McClanahan, who played man-happy Blanche Devereaux on the still-popular ’80s sitcom Golden Girls, had suffered a minor stroke earlier this year while recovering from bypass surgery. Lawrence adds that at the time of her death Thursday, McClanahan “had her family with her. She went in peace.”
Words fail. Last summer, I read My First Five Husbands: And the Ones Who Got Away. Rue McClanahan was more than Blanche Deveruex from the Golden Girls, but she admitted that Blanche was a character she strongly related to.
Born in Healdton, Okla., Rue lived in six towns by the time she was 8. Her father was a road builder who moved from one project to another. She found solace in acting (“the only thing I ever wanted to do”) and after four years at the University of Tulsa moved to New York, where she worked as a part-time file clerk while trying to find jobs in the theater.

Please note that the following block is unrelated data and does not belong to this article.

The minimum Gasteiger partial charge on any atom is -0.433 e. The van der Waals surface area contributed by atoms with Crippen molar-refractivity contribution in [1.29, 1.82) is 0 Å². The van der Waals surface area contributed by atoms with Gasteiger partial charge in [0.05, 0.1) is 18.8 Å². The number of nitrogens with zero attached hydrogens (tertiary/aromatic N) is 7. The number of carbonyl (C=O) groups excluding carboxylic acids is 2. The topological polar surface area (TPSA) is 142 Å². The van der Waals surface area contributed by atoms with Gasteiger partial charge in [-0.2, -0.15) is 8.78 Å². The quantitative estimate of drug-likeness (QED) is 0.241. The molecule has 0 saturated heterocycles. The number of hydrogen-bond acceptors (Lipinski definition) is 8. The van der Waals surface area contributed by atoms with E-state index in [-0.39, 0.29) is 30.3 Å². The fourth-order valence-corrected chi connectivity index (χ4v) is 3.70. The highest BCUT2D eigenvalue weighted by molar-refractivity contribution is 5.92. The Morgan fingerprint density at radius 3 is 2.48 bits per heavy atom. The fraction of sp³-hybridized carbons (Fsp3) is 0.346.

Rue went to Broadway with her parents when she was young, and knew instantly that this was where she belonged. She was one of the best actresses of our time but we all remember her as Blanche, one of television’s only truly sexy female characters. Not only confident and in touch with her sexuality but intelligent and optimistic, Blanche was the last genuine man eater on TV who didn’t fit the bimbo stereotype that most proud sluts have to watch on cable today. Blanche was a feminist character, and growing up watching The Golden Girls in the midst of a broken home and a disorderly upbringing, I knew who I wanted to be when I was grown and middle aged and still fabulous: Blanche Devereaux.
RIP, Rue. May you find love in your journey to the Summerlands, and in the next life may you be rewarded for all the smiles and laughs you gave to so many young women and gay men.